By Aaron Tax, Director of Federal Government Relations at Services & Advocacy for GLBT Elders (SAGE).
May is of course Older Americans Month. And given that it is Older Americans Month, what is one of the most important things we can do to honor older Americans? Reauthorize the Older Americans Act (OAA)! What is that, you ask? It’s probably the most important piece of aging legislation that most people in our country don’t know anything about.
- Did you know?
- The OAA originally passed in 1965 as part of Lyndon Johnson’s Great Society?
- The OAA is one of three big pieces of legislation that form the safety net for older adults in the United States, with Social Security providing income supports, Medicare providing healthcare supports, and the OAA providing the “everything else” that allows older adults to stay at home and age in place in their communities.
- In fact, the OAA is the primary vehicle for the organization and delivery of social services and supports and nutrition programs for older adults and their caregivers in our country.
- Senator Bennet, from Colorado, has been an enormous champion of elders from our diverse communities. In fact, in 2012, he introduced two bills that would help our populations:
- Given that the OAA was due to be reauthorized in 2011, where are we now?
- Suffice it to say, the act is still being funded, although funding has taken a huge hit because of the sequester.
- In the meantime, advocates, including the coalition of advocates who form the Leadership Council of Aging Organizations (LCAO), have been pushing for Congress to move the reauthorization forward.
- A bi-partisan Senate bill, which ultimately passed out of the Senate Health, Education, Labor, and Pensions (HELP) committee on January 6th, 2014, awaits further action by the Senate, pending an on-going negotiation over funding formulas (how OAA money is divvied up to the states). While Senators Sanders and Bennet put in a good fight for inclusion of our diverse elders amendments in the final bill, the bill that passed out of committee unfortunately does not include any of our diverse elder priorities.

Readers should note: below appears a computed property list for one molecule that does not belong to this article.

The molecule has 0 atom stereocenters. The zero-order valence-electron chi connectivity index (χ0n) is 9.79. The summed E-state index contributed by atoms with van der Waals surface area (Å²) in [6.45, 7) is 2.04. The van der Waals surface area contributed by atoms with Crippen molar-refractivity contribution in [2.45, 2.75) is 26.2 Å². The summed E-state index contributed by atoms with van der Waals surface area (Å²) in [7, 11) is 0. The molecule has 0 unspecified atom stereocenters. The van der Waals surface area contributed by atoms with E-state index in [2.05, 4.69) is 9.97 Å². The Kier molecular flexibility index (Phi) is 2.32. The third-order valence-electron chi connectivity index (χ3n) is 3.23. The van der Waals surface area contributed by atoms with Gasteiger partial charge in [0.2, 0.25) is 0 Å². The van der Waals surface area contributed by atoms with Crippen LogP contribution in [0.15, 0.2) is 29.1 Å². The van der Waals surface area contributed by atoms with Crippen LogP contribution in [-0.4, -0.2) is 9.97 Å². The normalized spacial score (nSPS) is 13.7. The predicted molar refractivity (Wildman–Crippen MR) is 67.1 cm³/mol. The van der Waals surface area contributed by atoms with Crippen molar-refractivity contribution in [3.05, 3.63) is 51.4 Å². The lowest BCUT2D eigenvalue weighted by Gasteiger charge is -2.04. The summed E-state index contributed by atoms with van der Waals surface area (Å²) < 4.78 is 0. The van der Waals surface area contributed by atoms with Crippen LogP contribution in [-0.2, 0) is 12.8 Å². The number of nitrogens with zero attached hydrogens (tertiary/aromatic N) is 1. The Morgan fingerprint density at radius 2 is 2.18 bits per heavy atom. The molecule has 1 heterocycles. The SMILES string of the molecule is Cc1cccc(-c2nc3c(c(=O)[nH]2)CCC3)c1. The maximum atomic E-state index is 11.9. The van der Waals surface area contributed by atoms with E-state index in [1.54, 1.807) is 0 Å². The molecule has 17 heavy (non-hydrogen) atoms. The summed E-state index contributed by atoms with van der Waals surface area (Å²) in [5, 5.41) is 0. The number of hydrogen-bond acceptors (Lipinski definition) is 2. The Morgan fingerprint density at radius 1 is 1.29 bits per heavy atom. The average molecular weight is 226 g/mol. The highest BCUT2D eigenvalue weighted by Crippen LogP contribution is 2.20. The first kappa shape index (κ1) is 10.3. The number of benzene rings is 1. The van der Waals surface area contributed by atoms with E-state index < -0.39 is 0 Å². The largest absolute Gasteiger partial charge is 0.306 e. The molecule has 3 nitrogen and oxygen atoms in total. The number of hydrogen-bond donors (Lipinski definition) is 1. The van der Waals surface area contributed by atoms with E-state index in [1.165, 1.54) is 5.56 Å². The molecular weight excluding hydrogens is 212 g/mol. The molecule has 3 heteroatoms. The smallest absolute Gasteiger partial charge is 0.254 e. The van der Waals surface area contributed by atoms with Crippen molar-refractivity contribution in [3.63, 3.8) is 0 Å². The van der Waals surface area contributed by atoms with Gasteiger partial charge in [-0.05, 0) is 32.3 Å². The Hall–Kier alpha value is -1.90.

- On January 10th, three House members introduced a bi-partisan, “straight” reauthorization of the OAA, HR 3850, to demonstrate that Republicans and Democrats both believe in the OAA and can successfully work together to strengthen the law.
- And on February 28, 2014, Representatives Suzanne Bonamici (D-OR) and Rubén Hinojosa (D-TX) introduced HR 4122, the Older Americans Act Reauthorization Act of 2014. It builds upon the bi-partisan bill that ultimately passed out of the Senate HELP committee on January 6th, 2014. Significantly, the House bill includes a number of the diverse elders priorities, including all three of our LGBT priorities for the reauthorization of the Older Americans Act: listing LGBT older adults as a group of greatest social need; data collection; and permanently establishing the National Resource Center on LGBT Aging.
- We are eagerly awaiting further action in the House and we will keep up the fight in both chambers to advance the interests of our diverse elders.
Aaron Tax is the Director of Federal Government Relations for Services & Advocacy for GLBT Elders (SAGE) where he advocates for LGBT-inclusive federal aging policies that account for the unique needs of LGBT older adults. The opinions expressed in this article are those of the author and do not necessarily reflect those of the Diverse Elders Coalition.
In recognition of Older Americans Month, the Diverse Elders Coalition is featuring stories relevant to older Americans of color and LGBT elders during May. A new story will be shared every Tuesday throughout the month. Be sure to visit diverseelders.org regularly during the month of May.